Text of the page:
******Because the dependency culture has nothing to do with this discussion. People who DO work hard for a living but do not have the skills to be high earners are denied to opportunity to live in their home town because of people who think it their right to own a property to use every now and then.******* I sympathise with priced out working people, been there myself in the late eighties. However high property prices have nothing to do with second home ownership, there are simply too many properties for sale and too few second home owners to make a difference. The reason property prices got so high was because the banks came up with ever more inventive ways to lend people far more than they could sensibly afford. "Lie to buy" self certification, 6x salary mortgages (and more), interest only mortgages, and on and on. This put far more "buying power" in peoples pockets, however if you lend everyone three times as much to spend, you don't end up with everyone in three times as nice houses as they would have had, you end up with everyone in the same houses but at three times the cost. Exactly what happened. So now the banks have had their fingers (very badly) burnt and the silly lending has gone. Unfortunately the government seems hell bent on keeping property prices artificially high, hence ridiculously low interest rates that reward borrowers and penalise savers. Plus banks encouraged to keep people in their homes via interest only agreements (ie tiny payments and no reduction in mortgage debt) rather than repossessing. Prices are dropping, but very slowly as owners refuse to accept the current situation, and are able to hold out for sky high prices via the methods above. In the last recession, houses in the bay dropped, typically, by about a third, often more. (After being priced out in the late eighties I bought a three bedroom house in the early nineties for less than people were paying for tiny one bed flats only a couple of years before). This recession is much much worse (there were no bank bail outs last time). Property value drops will be much much worse. All anyone priced out has to do is play the long game, sit and wait. By definition property HAS to be affordable by those that live in it, that's how it gets paid for. Blaming second home owners is just clever deflection by those in power that don't want to accept either the blame, or the fact that property prices has a long long way to drop, and will cause a whole lot more pain on the way down...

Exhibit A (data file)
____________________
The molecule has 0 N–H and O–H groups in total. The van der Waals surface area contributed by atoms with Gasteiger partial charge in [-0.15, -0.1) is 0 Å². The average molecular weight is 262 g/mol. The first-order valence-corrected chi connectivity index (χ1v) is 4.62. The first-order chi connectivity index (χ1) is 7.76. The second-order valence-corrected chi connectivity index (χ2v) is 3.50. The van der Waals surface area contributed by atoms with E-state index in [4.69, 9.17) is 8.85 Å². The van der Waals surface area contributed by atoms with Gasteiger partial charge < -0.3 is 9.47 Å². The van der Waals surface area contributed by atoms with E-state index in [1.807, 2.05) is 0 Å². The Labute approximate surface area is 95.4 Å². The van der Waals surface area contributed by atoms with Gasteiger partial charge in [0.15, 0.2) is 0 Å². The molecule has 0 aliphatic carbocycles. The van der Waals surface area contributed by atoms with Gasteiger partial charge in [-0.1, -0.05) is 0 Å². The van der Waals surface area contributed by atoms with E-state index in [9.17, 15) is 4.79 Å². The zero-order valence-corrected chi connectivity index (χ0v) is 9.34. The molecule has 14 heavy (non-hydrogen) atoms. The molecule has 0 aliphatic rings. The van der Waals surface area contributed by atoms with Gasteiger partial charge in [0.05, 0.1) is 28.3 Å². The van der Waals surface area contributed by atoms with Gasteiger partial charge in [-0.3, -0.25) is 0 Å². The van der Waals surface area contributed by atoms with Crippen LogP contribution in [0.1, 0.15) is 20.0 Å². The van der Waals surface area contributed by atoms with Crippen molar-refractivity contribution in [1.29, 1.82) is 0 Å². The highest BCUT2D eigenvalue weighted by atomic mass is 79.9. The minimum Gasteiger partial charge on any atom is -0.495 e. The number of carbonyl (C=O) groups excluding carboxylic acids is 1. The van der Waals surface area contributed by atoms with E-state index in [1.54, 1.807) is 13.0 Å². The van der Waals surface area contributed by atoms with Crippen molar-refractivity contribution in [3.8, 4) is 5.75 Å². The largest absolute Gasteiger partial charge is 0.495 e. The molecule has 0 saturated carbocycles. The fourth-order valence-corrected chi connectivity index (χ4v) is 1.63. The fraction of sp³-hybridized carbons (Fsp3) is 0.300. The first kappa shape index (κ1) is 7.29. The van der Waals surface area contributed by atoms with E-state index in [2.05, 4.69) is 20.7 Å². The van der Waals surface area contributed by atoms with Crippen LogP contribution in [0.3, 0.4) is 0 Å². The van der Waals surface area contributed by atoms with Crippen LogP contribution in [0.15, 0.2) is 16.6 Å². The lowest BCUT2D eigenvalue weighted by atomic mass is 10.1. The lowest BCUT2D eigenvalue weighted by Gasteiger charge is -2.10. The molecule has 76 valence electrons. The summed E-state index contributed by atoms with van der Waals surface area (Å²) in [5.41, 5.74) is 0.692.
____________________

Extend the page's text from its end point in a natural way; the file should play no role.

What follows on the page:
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  • PaddyTrembath  |  October 15 2012, 10:39AM

    Exactly Jungle_Jim, but unfortunately, as Big_Ger says:- "The trouble is that some, wilfully I believe, mix the two up into one ****geneous mass, in order to try to further a political agenda."

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  • Jungle_Jim  |  October 14 2012, 6:34PM

    H_Trevorrow "Plenty of local businesses have stayed or been created by tourism and the owners aim to make thier annual income in the summer" The problem is that most second homes (which is what this discussion is about) are little used and the businesses would have more winter trade if they were first homes or holiday lets. Second homes and holiday lets are 2 very different things.

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  • H_Trevorrow  |  October 14 2012, 5:06PM

    Paddy these villages developed around a now defunct small boat fishing industry. The original locals still exsist and now live in modern buildings with proper damp proofing , space for parking and a garden which was paid for by selling some dodgy hovel to a starry eyed tourist seeeking a romantic hideaway. Plenty of local businesses have stayed or been created by tourism and the owners aim to make thier annual income in the summer. Small cornershops selling sundry daily items have gone from everywhere including tourist traps...post offices likewise... as for the pub...you obviously have'nt a clue ...every nieghbourhood pub is struggling// the ones that survive are becoming restaurants {it a sad change to our habits - same in every part of the uk}. Even you accept a second home free village would be a sort of cornish stock broker belt populated by middleaged dink' ies or the retired. Thankyou for conceeding that you have nothing to reverse the trends at force but to maybe create a limited opportunity for a very few.

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  • PaddyTrembath  |  October 14 2012, 4:09PM

    H_Trevorrow, the difference is that there would be a living community in the "desireable seaside villages", local business would have a chance to at least continue in business. The local Pub, Post Office, Village Store. Other local business would also have a bite of the apple. This would help provide employment for "low income families", some of whom may well then be able to earn enough to join the "wealthier locals and incomers" in buying a "twee harbourside cottage". As for you final comment, if all you are able to do is hurl insult and abuse in an attempt to win an argument, you've already lost. SidneyNuff, aren't you the chap that writes the editorials for the Daily Mail?

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  • SidneyNuff  |  October 14 2012, 2:44PM

    No one who is unemployed and living off the state has any right to complain about where they live or how many homes anyone else has. Get a job and contribute to society if you want a say in it.

  • H_Trevorrow  |  October 14 2012, 12:39PM

    in Paddy's world his regulation on second home ownership would benefit locals who could then afford twee harbourside cottages. Bunkum! Even if you outlawed second homes the wealthier locals and incomers would then move in. There would be no resurgence of community life for low income families as they would still be priced out of desireable seaside villages. Paddy ,and his myopic friends, peddle xenophobic twaddle to the gullible .